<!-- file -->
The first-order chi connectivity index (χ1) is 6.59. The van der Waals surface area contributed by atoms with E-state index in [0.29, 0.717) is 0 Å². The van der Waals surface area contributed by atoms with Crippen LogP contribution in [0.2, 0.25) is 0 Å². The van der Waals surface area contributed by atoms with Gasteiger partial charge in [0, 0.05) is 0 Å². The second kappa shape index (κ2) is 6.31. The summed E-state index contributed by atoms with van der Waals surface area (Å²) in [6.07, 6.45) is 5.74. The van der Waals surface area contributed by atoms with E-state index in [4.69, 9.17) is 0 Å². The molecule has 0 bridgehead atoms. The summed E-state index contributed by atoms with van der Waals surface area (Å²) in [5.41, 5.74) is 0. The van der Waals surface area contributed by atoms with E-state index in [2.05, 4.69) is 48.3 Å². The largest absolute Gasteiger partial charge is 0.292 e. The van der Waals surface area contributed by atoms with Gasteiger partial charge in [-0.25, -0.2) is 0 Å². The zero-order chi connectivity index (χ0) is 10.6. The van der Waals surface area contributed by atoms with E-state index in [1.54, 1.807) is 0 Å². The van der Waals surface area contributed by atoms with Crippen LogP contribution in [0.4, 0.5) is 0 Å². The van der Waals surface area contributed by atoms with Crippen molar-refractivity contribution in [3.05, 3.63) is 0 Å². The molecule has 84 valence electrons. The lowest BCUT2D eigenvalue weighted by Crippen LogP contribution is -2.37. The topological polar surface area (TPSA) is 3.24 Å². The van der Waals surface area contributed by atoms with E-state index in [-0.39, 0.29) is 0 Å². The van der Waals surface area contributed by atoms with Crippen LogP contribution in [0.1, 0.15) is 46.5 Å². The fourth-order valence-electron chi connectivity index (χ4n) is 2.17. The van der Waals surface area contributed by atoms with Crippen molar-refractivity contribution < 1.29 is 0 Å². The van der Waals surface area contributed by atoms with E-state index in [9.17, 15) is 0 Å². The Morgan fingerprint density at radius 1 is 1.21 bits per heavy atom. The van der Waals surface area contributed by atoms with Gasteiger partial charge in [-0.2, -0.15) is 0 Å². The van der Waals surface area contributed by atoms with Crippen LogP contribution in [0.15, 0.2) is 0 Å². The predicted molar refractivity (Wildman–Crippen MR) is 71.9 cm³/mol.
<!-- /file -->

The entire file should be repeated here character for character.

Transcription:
The first-order chi connectivity index (χ1) is 6.59. The van der Waals surface area contributed by atoms with E-state index in [0.29, 0.717) is 0 Å². The van der Waals surface area contributed by atoms with Crippen LogP contribution in [0.2, 0.25) is 0 Å². The van der Waals surface area contributed by atoms with Gasteiger partial charge in [0, 0.05) is 0 Å². The second kappa shape index (κ2) is 6.31. The summed E-state index contributed by atoms with van der Waals surface area (Å²) in [6.07, 6.45) is 5.74. The van der Waals surface area contributed by atoms with E-state index in [4.69, 9.17) is 0 Å². The molecule has 0 bridgehead atoms. The summed E-state index contributed by atoms with van der Waals surface area (Å²) in [5.41, 5.74) is 0. The van der Waals surface area contributed by atoms with E-state index in [2.05, 4.69) is 48.3 Å². The largest absolute Gasteiger partial charge is 0.292 e. The van der Waals surface area contributed by atoms with Gasteiger partial charge in [-0.25, -0.2) is 0 Å². The zero-order chi connectivity index (χ0) is 10.6. The van der Waals surface area contributed by atoms with E-state index in [1.54, 1.807) is 0 Å². The van der Waals surface area contributed by atoms with Crippen LogP contribution in [0.4, 0.5) is 0 Å². The van der Waals surface area contributed by atoms with Crippen molar-refractivity contribution in [3.05, 3.63) is 0 Å². The molecule has 84 valence electrons. The lowest BCUT2D eigenvalue weighted by Crippen LogP contribution is -2.37. The topological polar surface area (TPSA) is 3.24 Å². The van der Waals surface area contributed by atoms with E-state index in [-0.39, 0.29) is 0 Å². The van der Waals surface area contributed by atoms with Crippen LogP contribution in [0.1, 0.15) is 46.5 Å². The fourth-order valence-electron chi connectivity index (χ4n) is 2.17. The van der Waals surface area contributed by atoms with Crippen molar-refractivity contribution < 1.29 is 0 Å². The van der Waals surface area contributed by atoms with E-state index in [9.17, 15) is 0 Å². The Morgan fingerprint density at radius 1 is 1.21 bits per heavy atom. The van der Waals surface area contributed by atoms with Gasteiger partial charge in [-0.2, -0.15) is 0 Å². The van der Waals surface area contributed by atoms with Crippen LogP contribution in [0.15, 0.2) is 0 Å². The predicted molar refractivity (Wildman–Crippen MR) is 71.9 cm³/mol.